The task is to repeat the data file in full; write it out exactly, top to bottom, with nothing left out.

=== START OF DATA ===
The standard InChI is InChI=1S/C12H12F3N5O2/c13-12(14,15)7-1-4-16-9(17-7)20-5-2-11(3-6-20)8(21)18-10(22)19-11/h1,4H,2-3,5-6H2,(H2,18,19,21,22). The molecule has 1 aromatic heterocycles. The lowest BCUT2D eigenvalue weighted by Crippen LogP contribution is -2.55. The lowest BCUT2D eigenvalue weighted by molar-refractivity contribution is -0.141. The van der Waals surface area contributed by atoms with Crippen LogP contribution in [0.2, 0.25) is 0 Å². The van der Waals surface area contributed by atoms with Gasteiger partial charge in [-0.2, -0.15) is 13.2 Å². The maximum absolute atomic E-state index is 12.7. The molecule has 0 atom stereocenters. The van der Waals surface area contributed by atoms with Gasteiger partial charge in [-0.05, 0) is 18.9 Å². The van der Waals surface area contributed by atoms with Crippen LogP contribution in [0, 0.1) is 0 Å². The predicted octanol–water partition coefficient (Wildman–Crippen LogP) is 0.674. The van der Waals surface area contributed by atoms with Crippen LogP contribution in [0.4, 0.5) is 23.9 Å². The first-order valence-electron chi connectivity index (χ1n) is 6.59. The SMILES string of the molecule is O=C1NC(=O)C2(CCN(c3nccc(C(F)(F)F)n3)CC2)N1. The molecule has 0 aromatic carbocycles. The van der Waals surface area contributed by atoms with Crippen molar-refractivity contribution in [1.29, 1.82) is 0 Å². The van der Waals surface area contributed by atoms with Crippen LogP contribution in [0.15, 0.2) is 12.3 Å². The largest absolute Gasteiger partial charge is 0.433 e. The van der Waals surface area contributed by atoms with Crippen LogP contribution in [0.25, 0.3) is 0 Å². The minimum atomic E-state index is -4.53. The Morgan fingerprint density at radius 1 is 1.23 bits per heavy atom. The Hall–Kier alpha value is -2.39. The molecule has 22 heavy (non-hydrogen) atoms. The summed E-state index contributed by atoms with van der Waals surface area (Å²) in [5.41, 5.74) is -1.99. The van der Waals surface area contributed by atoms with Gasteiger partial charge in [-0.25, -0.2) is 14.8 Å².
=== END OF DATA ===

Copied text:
The standard InChI is InChI=1S/C12H12F3N5O2/c13-12(14,15)7-1-4-16-9(17-7)20-5-2-11(3-6-20)8(21)18-10(22)19-11/h1,4H,2-3,5-6H2,(H2,18,19,21,22). The molecule has 1 aromatic heterocycles. The lowest BCUT2D eigenvalue weighted by Crippen LogP contribution is -2.55. The lowest BCUT2D eigenvalue weighted by molar-refractivity contribution is -0.141. The van der Waals surface area contributed by atoms with Crippen LogP contribution in [0.2, 0.25) is 0 Å². The van der Waals surface area contributed by atoms with Gasteiger partial charge in [-0.2, -0.15) is 13.2 Å². The maximum absolute atomic E-state index is 12.7. The molecule has 0 atom stereocenters. The van der Waals surface area contributed by atoms with Gasteiger partial charge in [-0.05, 0) is 18.9 Å². The van der Waals surface area contributed by atoms with Crippen LogP contribution in [0, 0.1) is 0 Å². The predicted octanol–water partition coefficient (Wildman–Crippen LogP) is 0.674. The van der Waals surface area contributed by atoms with Crippen LogP contribution in [0.4, 0.5) is 23.9 Å². The first-order valence-electron chi connectivity index (χ1n) is 6.59. The SMILES string of the molecule is O=C1NC(=O)C2(CCN(c3nccc(C(F)(F)F)n3)CC2)N1. The molecule has 0 aromatic carbocycles. The van der Waals surface area contributed by atoms with Crippen molar-refractivity contribution in [1.29, 1.82) is 0 Å². The van der Waals surface area contributed by atoms with Crippen LogP contribution in [0.15, 0.2) is 12.3 Å². The largest absolute Gasteiger partial charge is 0.433 e. The van der Waals surface area contributed by atoms with Crippen LogP contribution in [0.25, 0.3) is 0 Å². The minimum atomic E-state index is -4.53. The Morgan fingerprint density at radius 1 is 1.23 bits per heavy atom. The Hall–Kier alpha value is -2.39. The molecule has 22 heavy (non-hydrogen) atoms. The summed E-state index contributed by atoms with van der Waals surface area (Å²) in [5.41, 5.74) is -1.99. The van der Waals surface area contributed by atoms with Gasteiger partial charge in [-0.25, -0.2) is 14.8 Å².